Despite that Louisiana’s Cajun Country is home to the “boucherie”–the Frenchie-fried culinary term for butcheries and long-held festival-tradition of chewing the fat while bringing home a slab of freshly slaughtered pig at family roasts–New Orleans has never held a spot in the ranks of regional pit-mastery (Texas, Tennessee, the Carolinas, Kansas City, duh).
Not anymore. In only the past several years, estimable barbecue shacks and purist-leaning smoke-and-grill houses have popped up all over the city’s crescent borders, particularly in its rejuvenated, corridors and neighborhoods (from St. Roch and Carrollton to Mid-City and its bordering Oretha Castle Haley Boulevard strip)–that is, neighborhoods off the conventional tourist destinations of the French Quarter and Uptown’s picked-over Magazine Street.
Live a little. When you’re getting your mojo on to hit New Orleans for the bacchanalian buildup to Fat Tuesday (falling like an amateur Feb. 28 this year), put some meat on your bones rather than playing it safe and hitting instead the classic barbecue shrimp haunts and all those fried-and-true Deep South go-tos and French-Creole dust-offs.
Get on Google and map out a gout-inducing pig-and-meat-aholic run to neighborhood spots where you can whiff the low-and-slow sizzle of crackling cuts–be it pig, cow, venison, or chicken.
As it happens, the New Orleans Jerk Chicken Festival just wrapped up at Central City BBQ, featuring standout fare from restaurants and food trucks. While this year’s rendition of Hogs for the Cause (in its tenth year, and including 100 teams of pitmasters in a hog-centric cookoff), will dig up the dirt March 31-April 1, featuring a dozen bands headlines by the Chris Robinson Brotherhood and alt-country duo Shovels & Rope.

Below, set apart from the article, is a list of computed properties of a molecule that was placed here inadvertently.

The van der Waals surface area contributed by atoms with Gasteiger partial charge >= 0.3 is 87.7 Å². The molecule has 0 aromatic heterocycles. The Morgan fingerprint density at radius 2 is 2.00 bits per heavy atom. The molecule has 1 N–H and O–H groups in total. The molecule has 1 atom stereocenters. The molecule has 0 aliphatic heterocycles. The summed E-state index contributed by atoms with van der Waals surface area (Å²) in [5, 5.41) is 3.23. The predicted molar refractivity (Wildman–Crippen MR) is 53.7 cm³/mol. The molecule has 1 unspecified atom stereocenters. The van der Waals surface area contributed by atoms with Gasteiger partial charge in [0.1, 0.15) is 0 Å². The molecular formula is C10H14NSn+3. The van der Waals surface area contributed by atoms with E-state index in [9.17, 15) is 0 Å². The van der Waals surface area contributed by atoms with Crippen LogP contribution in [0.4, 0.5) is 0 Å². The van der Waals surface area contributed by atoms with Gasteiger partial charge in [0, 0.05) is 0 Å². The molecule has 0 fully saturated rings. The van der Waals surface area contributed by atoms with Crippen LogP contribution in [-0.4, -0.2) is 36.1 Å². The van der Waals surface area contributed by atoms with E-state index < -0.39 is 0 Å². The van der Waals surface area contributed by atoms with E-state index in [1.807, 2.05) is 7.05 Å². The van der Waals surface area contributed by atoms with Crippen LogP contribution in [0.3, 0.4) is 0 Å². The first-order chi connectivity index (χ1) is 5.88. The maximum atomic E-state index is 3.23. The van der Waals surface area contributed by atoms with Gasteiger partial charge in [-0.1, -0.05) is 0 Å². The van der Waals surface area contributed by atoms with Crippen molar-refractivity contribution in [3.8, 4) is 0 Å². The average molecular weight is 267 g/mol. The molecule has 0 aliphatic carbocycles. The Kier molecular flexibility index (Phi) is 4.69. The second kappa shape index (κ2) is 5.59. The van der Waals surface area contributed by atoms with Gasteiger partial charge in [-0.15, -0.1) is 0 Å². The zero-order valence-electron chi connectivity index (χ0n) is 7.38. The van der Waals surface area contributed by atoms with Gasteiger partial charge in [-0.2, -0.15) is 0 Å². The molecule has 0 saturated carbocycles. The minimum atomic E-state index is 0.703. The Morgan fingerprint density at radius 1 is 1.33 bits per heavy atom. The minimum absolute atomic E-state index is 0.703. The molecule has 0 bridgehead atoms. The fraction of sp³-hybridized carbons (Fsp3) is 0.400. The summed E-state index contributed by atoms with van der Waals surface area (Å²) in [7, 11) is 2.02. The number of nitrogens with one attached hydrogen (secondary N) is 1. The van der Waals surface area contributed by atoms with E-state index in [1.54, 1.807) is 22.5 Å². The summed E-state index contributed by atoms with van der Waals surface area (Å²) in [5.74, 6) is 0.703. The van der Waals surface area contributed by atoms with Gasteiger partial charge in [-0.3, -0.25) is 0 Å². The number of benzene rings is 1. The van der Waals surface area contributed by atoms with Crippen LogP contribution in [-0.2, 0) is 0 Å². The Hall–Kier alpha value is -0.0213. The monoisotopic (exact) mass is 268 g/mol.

In the meantime, sink your teeth into ten of New Orleans' mightiest meat markets:
Last year formidable pitmaster Rob Bechtold and laurelled local chef Aaron Burgau (Patois) converted a former seafood market–which says it all–into this outpost featuring custom-built smokers turning out the city’s best burnt ends and smoked sweetbreads, downed with kimchi Bloody Marys. Contrary to the traditional family-style BBQ, this sit-down service has a full bar, as do many others in New Orleans. (They drink you know.)
MUST TRY: BBQ Sampler (Brisket burnt ends, sliced brisket, sausage, chicken, ribs, pulled pork, choice of 4 sides).
Wagyu Central, this pristine little butcher shop on a quiet Uptown strand recently jumped into sandwich land, featuring its finer cuts, to stay and eat or take home. Besides several Wagyu sandwiches, served on everything from rye to Texas toast, there’s nods to regional favorites, including pork-belly sliders, hot boudin sausage, and a spicy country-fried chicken and Swiss. The housemade pickles are sub-brine. It’s still a butcher shop, so nab some homemade jerky to take home, then grab a table on the sidewalk and feel like you’re in an Edward Hopper painting. Check Facebook for its new food truck’s next bar stop.